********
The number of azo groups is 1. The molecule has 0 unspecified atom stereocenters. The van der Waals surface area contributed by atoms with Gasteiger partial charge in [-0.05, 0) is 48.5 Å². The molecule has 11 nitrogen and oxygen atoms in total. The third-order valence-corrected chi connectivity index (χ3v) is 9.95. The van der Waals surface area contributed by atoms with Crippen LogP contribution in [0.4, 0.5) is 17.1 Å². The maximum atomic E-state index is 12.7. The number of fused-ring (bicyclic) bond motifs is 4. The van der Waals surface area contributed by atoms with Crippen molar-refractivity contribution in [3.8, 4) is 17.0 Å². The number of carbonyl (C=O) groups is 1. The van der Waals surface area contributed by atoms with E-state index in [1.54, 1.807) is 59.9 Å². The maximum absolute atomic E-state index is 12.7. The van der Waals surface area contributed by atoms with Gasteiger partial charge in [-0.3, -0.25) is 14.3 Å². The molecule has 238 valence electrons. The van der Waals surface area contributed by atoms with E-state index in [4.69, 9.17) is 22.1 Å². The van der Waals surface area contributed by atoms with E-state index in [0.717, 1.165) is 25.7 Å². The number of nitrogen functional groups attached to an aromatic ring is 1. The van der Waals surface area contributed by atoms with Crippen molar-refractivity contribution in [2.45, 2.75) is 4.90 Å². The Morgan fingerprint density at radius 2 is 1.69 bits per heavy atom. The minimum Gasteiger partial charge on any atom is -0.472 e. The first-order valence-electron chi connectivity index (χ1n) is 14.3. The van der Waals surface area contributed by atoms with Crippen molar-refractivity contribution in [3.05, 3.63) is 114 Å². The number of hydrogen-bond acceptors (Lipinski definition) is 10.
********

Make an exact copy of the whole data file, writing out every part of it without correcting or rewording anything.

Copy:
The number of azo groups is 1. The molecule has 0 unspecified atom stereocenters. The van der Waals surface area contributed by atoms with Gasteiger partial charge in [-0.05, 0) is 48.5 Å². The molecule has 11 nitrogen and oxygen atoms in total. The third-order valence-corrected chi connectivity index (χ3v) is 9.95. The van der Waals surface area contributed by atoms with Crippen LogP contribution in [0.4, 0.5) is 17.1 Å². The maximum atomic E-state index is 12.7. The number of fused-ring (bicyclic) bond motifs is 4. The van der Waals surface area contributed by atoms with Crippen molar-refractivity contribution in [3.8, 4) is 17.0 Å². The number of carbonyl (C=O) groups is 1. The van der Waals surface area contributed by atoms with E-state index in [1.54, 1.807) is 59.9 Å². The maximum absolute atomic E-state index is 12.7. The van der Waals surface area contributed by atoms with Gasteiger partial charge in [-0.3, -0.25) is 14.3 Å². The molecule has 238 valence electrons. The van der Waals surface area contributed by atoms with E-state index in [4.69, 9.17) is 22.1 Å². The van der Waals surface area contributed by atoms with E-state index in [0.717, 1.165) is 25.7 Å². The number of nitrogen functional groups attached to an aromatic ring is 1. The van der Waals surface area contributed by atoms with Crippen molar-refractivity contribution in [2.45, 2.75) is 4.90 Å². The Morgan fingerprint density at radius 2 is 1.69 bits per heavy atom. The minimum Gasteiger partial charge on any atom is -0.472 e. The first-order valence-electron chi connectivity index (χ1n) is 14.3. The van der Waals surface area contributed by atoms with Crippen molar-refractivity contribution in [3.05, 3.63) is 114 Å². The number of hydrogen-bond acceptors (Lipinski definition) is 10.